Alabama’s win over Florida in The Swamp gave Tennessee new life in the East, but the Vols’ trip to Fayetteville would be fatal to the season.

Clint Stoerner avenged this 1998 fumble against Tennessee the next year, sealing the Vols’ second place finish in the SEC East behind Florida. 

The Arkansas loss was just pure Karma. One season after Clint Stoerner politely laid the football onto Neyland Stadium’s Shield-Watkins Field, Stoerner led the Hogs to a late-game win over the Vols to get the year-old monkey off his back.  Eerily, Jefferson Pilot broadcasted this game as well.

With the head-to-head loss to Florida, the Arkansas game drained any hope of winning the East barring some miracle and there were no miracles. Yet, the ’99 Florida team turned out to be one of Spurrier’s most harmless teams. In retrospect, the miracle was the fact that Tennessee did not win the East.

All LSU had to do on the first Saturday in December was convince Les Miles not to move to Ann Arbor, beat Tennessee to win the SEC, and hope 46 teams ahead of them in the BCS lost. Check. Check. And check. 


Don’t forget how Tennessee backed their way into Atlanta in 2007 while Les Miles and LSU tripped over their own feet — and two losses — into an SEC and BCS Championship.

Nick Saban, in his first season at the Capstone, and the ‘Tide had a 7-point lead over the Tigers late in the fourth quarter in Tuscaloosa — as did 10 other teams on LSU’s schedule — before losing the game in the final moments. A win in that situation and LSU probably takes the November nose-dive instead of Alabama.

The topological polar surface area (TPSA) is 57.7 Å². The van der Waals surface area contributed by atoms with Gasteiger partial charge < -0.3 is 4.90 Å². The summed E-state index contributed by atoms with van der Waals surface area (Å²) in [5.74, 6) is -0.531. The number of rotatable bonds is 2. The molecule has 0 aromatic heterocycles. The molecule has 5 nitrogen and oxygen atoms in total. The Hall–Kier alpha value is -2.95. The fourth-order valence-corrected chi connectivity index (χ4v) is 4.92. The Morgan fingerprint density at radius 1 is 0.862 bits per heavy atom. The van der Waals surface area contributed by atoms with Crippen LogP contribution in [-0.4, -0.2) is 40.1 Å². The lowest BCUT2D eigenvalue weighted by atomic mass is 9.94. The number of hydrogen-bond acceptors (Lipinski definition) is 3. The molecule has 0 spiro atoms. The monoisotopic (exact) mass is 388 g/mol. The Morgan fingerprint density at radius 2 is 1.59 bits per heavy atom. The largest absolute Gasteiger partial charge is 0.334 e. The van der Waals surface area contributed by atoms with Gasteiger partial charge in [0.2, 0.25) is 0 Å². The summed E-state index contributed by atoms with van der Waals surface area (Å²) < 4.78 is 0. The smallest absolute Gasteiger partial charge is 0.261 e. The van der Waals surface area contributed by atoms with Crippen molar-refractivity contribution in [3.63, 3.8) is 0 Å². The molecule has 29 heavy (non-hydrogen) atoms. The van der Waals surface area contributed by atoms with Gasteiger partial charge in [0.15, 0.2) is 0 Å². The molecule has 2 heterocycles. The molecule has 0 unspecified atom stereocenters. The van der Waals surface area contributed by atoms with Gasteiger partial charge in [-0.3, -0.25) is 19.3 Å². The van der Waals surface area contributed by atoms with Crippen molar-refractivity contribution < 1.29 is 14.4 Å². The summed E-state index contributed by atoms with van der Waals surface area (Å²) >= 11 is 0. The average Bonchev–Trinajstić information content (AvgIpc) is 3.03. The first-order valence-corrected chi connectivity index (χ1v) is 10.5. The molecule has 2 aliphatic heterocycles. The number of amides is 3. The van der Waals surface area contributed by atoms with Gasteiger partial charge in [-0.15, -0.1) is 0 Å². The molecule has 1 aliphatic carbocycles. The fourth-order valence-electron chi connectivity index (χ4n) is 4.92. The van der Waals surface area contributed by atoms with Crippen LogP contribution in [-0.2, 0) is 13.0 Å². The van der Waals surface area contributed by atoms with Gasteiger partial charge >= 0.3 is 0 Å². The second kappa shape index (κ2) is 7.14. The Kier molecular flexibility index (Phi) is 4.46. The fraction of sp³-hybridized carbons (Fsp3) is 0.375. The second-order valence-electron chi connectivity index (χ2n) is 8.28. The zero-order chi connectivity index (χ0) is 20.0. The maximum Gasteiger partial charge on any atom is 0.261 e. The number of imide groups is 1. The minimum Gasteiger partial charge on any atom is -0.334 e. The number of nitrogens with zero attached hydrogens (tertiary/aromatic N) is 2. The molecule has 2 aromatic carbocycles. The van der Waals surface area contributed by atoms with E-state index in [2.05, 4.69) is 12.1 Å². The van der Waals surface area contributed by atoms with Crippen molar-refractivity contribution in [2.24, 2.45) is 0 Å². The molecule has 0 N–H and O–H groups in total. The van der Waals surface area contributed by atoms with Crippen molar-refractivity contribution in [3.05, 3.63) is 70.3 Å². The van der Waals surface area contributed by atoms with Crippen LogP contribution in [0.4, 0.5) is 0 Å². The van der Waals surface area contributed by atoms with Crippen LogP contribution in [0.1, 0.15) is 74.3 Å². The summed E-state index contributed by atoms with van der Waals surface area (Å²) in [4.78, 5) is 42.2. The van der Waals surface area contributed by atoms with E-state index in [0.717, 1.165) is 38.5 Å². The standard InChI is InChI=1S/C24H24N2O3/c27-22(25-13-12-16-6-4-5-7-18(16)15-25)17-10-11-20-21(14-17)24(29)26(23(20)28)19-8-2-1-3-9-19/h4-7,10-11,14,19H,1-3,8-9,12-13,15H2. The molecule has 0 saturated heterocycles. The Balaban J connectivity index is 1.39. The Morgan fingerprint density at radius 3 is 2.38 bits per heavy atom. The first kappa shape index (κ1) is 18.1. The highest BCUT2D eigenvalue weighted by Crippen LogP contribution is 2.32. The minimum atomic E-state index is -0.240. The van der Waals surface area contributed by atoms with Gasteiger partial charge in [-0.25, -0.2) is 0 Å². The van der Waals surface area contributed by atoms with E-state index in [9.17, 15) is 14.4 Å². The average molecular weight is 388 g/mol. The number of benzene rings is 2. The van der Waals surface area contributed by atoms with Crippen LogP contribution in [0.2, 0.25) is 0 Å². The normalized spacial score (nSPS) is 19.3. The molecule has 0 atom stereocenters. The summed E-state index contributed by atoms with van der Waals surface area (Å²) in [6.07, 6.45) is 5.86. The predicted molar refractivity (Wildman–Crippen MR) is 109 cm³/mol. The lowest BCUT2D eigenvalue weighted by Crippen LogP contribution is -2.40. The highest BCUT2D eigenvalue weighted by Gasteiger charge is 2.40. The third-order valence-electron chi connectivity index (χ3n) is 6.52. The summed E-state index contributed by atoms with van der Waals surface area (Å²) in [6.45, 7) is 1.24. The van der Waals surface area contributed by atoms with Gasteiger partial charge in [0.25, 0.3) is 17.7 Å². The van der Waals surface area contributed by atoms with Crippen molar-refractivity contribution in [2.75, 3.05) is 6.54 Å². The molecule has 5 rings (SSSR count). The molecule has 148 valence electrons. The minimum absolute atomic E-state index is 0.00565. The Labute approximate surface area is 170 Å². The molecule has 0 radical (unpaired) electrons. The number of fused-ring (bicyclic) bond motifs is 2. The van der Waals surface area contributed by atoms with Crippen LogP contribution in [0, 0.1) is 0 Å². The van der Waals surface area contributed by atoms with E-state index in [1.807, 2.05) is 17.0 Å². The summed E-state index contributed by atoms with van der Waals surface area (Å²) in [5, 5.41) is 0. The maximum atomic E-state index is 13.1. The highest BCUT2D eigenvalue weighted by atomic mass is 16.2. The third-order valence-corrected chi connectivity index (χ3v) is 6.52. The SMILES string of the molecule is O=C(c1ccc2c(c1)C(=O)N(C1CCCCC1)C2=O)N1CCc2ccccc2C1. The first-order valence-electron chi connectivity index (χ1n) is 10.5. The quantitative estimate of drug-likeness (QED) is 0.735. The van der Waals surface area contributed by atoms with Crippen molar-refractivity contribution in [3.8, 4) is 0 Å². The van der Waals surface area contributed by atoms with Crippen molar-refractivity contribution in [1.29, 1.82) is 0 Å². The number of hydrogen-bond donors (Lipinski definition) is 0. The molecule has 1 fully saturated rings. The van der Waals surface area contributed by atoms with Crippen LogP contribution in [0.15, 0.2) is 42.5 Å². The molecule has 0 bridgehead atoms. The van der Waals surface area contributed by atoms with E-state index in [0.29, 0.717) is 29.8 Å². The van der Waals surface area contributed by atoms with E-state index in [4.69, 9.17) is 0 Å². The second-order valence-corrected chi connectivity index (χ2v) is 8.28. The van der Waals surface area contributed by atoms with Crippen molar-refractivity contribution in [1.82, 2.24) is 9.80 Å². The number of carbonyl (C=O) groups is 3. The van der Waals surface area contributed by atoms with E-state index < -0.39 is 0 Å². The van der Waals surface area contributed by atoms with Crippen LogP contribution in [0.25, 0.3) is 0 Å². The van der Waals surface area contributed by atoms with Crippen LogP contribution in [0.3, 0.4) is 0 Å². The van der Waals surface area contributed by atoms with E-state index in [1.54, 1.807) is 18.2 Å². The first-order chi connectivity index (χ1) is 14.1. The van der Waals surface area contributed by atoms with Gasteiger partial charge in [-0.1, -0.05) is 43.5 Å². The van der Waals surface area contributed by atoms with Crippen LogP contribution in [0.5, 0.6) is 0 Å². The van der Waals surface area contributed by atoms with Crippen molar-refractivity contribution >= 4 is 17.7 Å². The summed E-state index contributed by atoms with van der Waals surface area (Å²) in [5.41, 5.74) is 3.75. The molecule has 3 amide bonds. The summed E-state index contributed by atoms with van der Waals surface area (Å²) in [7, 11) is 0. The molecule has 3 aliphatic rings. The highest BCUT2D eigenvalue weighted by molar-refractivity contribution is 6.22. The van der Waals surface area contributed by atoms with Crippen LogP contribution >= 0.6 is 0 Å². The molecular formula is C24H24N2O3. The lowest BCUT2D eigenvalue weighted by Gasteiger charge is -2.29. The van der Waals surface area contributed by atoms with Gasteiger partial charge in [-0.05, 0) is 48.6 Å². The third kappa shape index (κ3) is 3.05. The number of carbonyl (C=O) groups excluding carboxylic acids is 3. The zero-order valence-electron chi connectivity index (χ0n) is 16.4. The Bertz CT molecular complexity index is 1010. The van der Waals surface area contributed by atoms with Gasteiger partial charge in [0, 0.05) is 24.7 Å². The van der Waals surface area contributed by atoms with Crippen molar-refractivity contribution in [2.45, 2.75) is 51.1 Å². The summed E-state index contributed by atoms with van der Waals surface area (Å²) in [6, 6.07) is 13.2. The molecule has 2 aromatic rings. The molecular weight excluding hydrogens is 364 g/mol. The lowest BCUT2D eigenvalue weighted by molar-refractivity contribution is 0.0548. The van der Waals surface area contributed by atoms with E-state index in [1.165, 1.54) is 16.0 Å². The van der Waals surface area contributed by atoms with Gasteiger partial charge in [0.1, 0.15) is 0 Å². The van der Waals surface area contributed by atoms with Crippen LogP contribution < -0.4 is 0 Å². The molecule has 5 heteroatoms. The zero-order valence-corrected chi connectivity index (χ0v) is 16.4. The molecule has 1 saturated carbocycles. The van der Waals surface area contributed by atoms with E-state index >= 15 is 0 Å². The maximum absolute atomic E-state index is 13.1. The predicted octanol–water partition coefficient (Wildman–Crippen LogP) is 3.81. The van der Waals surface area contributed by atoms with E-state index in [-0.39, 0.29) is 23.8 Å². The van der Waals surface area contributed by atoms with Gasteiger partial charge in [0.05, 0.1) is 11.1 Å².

Everyone in the college football world was waiting for the Les Miles lucky bubble to burst, but it never did. If it had burst in Tuscaloosa with a loss to the Tide, many believe the ‘Tide players would have finally bought in 100 percent to Saban’s system and not have lost to Mississippi State the following week. Or Louisiana-Monroe the week after that. Then Auburn the week after that. ‘Bama would have been in the Georgia Dome for sure if that had happened. But would Tennessee have been there?

Remember how Tennessee had to rely on a missed Bryant Hahnfeldt field goal to beat Vandy and went four overtimes with Kentucky before getting the victory to clinch the East? A loss in either of those games and a two-loss Georgia team would have been in Atlanta. Georgia was actually ranked higher in the BCS and a victory over LSU would have more than likely placed the Bulldogs in the BCS Championship Game.